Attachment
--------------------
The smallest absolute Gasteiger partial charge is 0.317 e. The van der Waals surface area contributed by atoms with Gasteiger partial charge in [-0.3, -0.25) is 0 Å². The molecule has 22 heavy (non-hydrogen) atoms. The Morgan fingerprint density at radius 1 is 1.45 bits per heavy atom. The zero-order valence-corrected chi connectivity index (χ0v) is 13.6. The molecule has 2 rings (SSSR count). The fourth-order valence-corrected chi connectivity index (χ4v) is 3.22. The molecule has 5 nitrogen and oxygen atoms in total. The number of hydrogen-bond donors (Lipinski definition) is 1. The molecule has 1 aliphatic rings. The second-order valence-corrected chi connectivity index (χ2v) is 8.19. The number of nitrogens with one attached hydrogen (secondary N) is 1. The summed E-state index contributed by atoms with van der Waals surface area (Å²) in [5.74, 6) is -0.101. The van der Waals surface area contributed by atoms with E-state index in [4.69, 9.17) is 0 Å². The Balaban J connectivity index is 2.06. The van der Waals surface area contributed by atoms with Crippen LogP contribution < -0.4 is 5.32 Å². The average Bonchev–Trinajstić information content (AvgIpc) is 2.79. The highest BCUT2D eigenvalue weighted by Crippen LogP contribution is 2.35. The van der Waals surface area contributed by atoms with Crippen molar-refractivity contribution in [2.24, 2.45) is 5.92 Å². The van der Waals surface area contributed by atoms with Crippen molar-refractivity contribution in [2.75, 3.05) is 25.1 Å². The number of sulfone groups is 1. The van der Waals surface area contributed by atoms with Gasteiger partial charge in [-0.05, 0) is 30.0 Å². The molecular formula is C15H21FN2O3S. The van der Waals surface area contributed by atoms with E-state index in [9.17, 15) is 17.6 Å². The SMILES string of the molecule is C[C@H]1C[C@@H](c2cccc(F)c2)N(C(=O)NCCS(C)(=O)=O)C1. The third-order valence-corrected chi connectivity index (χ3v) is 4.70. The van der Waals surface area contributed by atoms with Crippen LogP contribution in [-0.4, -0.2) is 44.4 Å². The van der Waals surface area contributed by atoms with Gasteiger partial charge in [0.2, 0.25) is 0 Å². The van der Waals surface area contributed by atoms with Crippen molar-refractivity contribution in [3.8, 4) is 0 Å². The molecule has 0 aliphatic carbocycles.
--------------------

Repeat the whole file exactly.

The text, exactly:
The smallest absolute Gasteiger partial charge is 0.317 e. The van der Waals surface area contributed by atoms with Gasteiger partial charge in [-0.3, -0.25) is 0 Å². The molecule has 22 heavy (non-hydrogen) atoms. The Morgan fingerprint density at radius 1 is 1.45 bits per heavy atom. The zero-order valence-corrected chi connectivity index (χ0v) is 13.6. The molecule has 2 rings (SSSR count). The fourth-order valence-corrected chi connectivity index (χ4v) is 3.22. The molecule has 5 nitrogen and oxygen atoms in total. The number of hydrogen-bond donors (Lipinski definition) is 1. The molecule has 1 aliphatic rings. The second-order valence-corrected chi connectivity index (χ2v) is 8.19. The number of nitrogens with one attached hydrogen (secondary N) is 1. The summed E-state index contributed by atoms with van der Waals surface area (Å²) in [5.74, 6) is -0.101. The van der Waals surface area contributed by atoms with E-state index in [4.69, 9.17) is 0 Å². The Balaban J connectivity index is 2.06. The van der Waals surface area contributed by atoms with Crippen LogP contribution < -0.4 is 5.32 Å². The average Bonchev–Trinajstić information content (AvgIpc) is 2.79. The highest BCUT2D eigenvalue weighted by Crippen LogP contribution is 2.35. The van der Waals surface area contributed by atoms with Crippen molar-refractivity contribution in [2.24, 2.45) is 5.92 Å². The van der Waals surface area contributed by atoms with Crippen molar-refractivity contribution in [2.75, 3.05) is 25.1 Å². The number of sulfone groups is 1. The van der Waals surface area contributed by atoms with Gasteiger partial charge in [-0.05, 0) is 30.0 Å². The molecular formula is C15H21FN2O3S. The van der Waals surface area contributed by atoms with E-state index in [9.17, 15) is 17.6 Å². The SMILES string of the molecule is C[C@H]1C[C@@H](c2cccc(F)c2)N(C(=O)NCCS(C)(=O)=O)C1. The third-order valence-corrected chi connectivity index (χ3v) is 4.70. The van der Waals surface area contributed by atoms with Crippen LogP contribution in [-0.4, -0.2) is 44.4 Å². The van der Waals surface area contributed by atoms with Gasteiger partial charge in [0.2, 0.25) is 0 Å². The van der Waals surface area contributed by atoms with Crippen molar-refractivity contribution in [3.8, 4) is 0 Å². The molecule has 0 aliphatic carbocycles.